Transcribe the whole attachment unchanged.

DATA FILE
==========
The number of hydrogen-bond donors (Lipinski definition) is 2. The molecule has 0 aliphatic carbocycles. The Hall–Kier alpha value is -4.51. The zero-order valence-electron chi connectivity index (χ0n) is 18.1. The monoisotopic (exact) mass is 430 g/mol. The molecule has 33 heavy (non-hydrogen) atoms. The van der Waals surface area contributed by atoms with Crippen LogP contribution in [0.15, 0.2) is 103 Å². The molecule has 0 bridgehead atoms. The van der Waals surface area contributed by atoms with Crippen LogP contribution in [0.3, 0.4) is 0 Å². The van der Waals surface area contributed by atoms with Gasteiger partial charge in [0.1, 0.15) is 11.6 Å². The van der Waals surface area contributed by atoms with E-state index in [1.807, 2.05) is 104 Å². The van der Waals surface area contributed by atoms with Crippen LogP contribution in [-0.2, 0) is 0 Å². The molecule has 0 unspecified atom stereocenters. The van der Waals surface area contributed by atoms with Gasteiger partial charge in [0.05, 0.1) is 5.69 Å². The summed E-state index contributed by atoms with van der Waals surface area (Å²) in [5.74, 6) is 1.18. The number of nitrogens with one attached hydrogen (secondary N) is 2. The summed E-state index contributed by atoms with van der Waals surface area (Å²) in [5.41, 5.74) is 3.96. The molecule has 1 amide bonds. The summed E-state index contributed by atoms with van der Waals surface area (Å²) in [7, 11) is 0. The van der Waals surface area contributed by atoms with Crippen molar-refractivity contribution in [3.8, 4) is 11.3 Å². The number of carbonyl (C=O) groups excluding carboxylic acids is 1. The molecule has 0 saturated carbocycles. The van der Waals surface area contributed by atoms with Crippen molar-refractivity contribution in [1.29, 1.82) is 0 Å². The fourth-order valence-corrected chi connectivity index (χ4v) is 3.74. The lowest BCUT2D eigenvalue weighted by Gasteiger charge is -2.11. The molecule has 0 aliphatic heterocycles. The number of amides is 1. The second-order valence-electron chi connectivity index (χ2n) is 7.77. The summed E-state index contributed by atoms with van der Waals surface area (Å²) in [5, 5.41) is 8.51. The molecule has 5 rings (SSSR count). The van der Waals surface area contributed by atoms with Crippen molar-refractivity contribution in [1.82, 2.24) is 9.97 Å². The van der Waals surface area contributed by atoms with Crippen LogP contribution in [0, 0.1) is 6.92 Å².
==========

The number of hydrogen-bond donors (Lipinski definition) is 2. The molecule has 0 aliphatic carbocycles. The Hall–Kier alpha value is -4.51. The zero-order valence-electron chi connectivity index (χ0n) is 18.1. The monoisotopic (exact) mass is 430 g/mol. The molecule has 33 heavy (non-hydrogen) atoms. The van der Waals surface area contributed by atoms with Crippen LogP contribution in [0.15, 0.2) is 103 Å². The molecule has 0 bridgehead atoms. The van der Waals surface area contributed by atoms with Crippen LogP contribution in [0.3, 0.4) is 0 Å². The van der Waals surface area contributed by atoms with Gasteiger partial charge in [0.1, 0.15) is 11.6 Å². The van der Waals surface area contributed by atoms with E-state index in [1.807, 2.05) is 104 Å². The van der Waals surface area contributed by atoms with Crippen LogP contribution in [-0.2, 0) is 0 Å². The molecule has 0 unspecified atom stereocenters. The van der Waals surface area contributed by atoms with Gasteiger partial charge in [0.05, 0.1) is 5.69 Å². The summed E-state index contributed by atoms with van der Waals surface area (Å²) in [5.74, 6) is 1.18. The number of nitrogens with one attached hydrogen (secondary N) is 2. The summed E-state index contributed by atoms with van der Waals surface area (Å²) in [5.41, 5.74) is 3.96. The molecule has 1 amide bonds. The summed E-state index contributed by atoms with van der Waals surface area (Å²) in [7, 11) is 0. The van der Waals surface area contributed by atoms with Crippen molar-refractivity contribution in [3.8, 4) is 11.3 Å². The number of carbonyl (C=O) groups excluding carboxylic acids is 1. The molecule has 0 saturated carbocycles. The van der Waals surface area contributed by atoms with Crippen molar-refractivity contribution in [1.29, 1.82) is 0 Å². The fourth-order valence-corrected chi connectivity index (χ4v) is 3.74. The lowest BCUT2D eigenvalue weighted by Gasteiger charge is -2.11. The molecule has 0 aliphatic heterocycles. The number of amides is 1. The second-order valence-electron chi connectivity index (χ2n) is 7.77. The summed E-state index contributed by atoms with van der Waals surface area (Å²) in [5, 5.41) is 8.51. The molecule has 5 rings (SSSR count). The van der Waals surface area contributed by atoms with Crippen molar-refractivity contribution in [1.82, 2.24) is 9.97 Å². The van der Waals surface area contributed by atoms with Crippen LogP contribution in [0, 0.1) is 6.92 Å².